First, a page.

2018-09-13 / Front Page

Man who attempted suicide gives speech in Bad Axe

By Ben Muir

BAD AXE – Kevin Hines waits to give a speech at the Bad Axe High School last week. BAD AXE – Kevin Hines waits to give a speech at the Bad Axe High School last week. BAD AXE - Kevin Hines is sitting with his eyes closed and head down -- the brim of his super-hero cap blocks his emotional crescendo -- and he’s dangling his legs off a stage that he would in minutes give a speech from about his life leading up to the day he jumped off the Golden Gate Bridge.

Hines, a national mental health speaker from California who in 2000 jumped off the Golden Gate Bridge in an attempted suicide, gave a talk to about 100 people at the Bad Axe High School on Monday.

The now 36-year-old was visibly emotional before giving the type of uncomforting zone speech that embraces vulnerability and includes a disclaimer to step outside if you need to collect yourself. Though the filmmaker also peppered-in some jokes as well.

Hines talked about growing up in foster care, being adopted by a couple -- who he praised throughout -- how his brother died when they were infants, another brother born addicted to drugs, living in an ethnically diverse family that would be denied service at restaurants in the 1980s, and his ascent into a mental illness called Bipolar Disorder.

The disorder, which causes manic highs and depressive lows, was a leading factor that drove him to jump from a bridge.

“...I thought it was only on me,” Hines said. “And I didn’t recognize that I felt alone -- surrounded by a sea of people who love me. I found myself stuck in what we call ‘constricted thinking’ … tunnel vision. And I believe I only had one option - to die.”

For Hines, now an author and filmmaker, being bipolar fostered delusion as well. He said, in school he once ran off the stage during a theatre play because he was convinced every audience member was going to kill him.

He also lamented on the nearly 10 people he was close to who committed suicide, how his parents struggled with substance abuse, and how through it all it’s essential to keep your voice.

“I’ll never again silence my pain,” he said. “When you leave those doors, and you go about the rest of your lives, do me a favor: Never again silence yours. I don’t care if you’re the toughest person in every room.”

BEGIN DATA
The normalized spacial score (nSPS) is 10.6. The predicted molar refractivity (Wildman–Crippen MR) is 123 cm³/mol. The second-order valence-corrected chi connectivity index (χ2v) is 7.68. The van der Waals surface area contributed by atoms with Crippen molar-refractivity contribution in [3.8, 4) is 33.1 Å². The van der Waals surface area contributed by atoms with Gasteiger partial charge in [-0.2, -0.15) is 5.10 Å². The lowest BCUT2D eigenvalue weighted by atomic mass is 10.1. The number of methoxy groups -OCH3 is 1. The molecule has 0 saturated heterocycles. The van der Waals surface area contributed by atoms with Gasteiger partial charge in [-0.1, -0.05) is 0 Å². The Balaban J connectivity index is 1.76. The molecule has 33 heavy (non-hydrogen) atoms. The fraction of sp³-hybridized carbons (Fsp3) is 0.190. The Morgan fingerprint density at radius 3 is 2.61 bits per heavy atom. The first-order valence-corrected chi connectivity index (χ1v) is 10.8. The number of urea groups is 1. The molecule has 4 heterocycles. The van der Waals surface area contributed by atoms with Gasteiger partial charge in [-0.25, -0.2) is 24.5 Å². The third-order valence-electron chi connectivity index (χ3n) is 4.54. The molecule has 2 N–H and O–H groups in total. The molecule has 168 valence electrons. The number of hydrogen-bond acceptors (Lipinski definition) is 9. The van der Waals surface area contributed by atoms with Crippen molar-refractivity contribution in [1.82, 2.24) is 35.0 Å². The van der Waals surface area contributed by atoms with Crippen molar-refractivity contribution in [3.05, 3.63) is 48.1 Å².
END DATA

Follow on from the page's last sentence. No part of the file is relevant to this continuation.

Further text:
About 800,000 people die of suicide worldwide every year. One person will take their life every 40 seconds, according to a video showed at the speech.

In Huron County, suicide accounted for 18.5 percent of deaths in 2015, nearly 6 percent more that the state average, as previously reported by the VIEW. According to a 2016 hospital study that surveyed 254 Huron County residents, about 93 percent agreed that mental health issues affect many people in the area.

Near the end of the speech, Hines, who kept the crowd involved throughout, asked the audience to raise their hand if they had ever been hurt by a person’s words or actions. And then he asked the crowd to raise their other hand if they had done the same onto others.

With nearly the whole crowd raising both hands, Hines asked it to repeat after him: “It will stop with me. I will choose to be kind, compassionate, giving, loving, caring and generous to every person I come into contact with from this day forward.”

After the speech, Ruth Schwendinger, a prevention specialist with Huron Behavioral Health, said the clinic will be hosting its annual suicide walk for awareness at the Huron County Nature Center and Wilderness Arboretum on Saturday, Sept 15 at 9 a.m.

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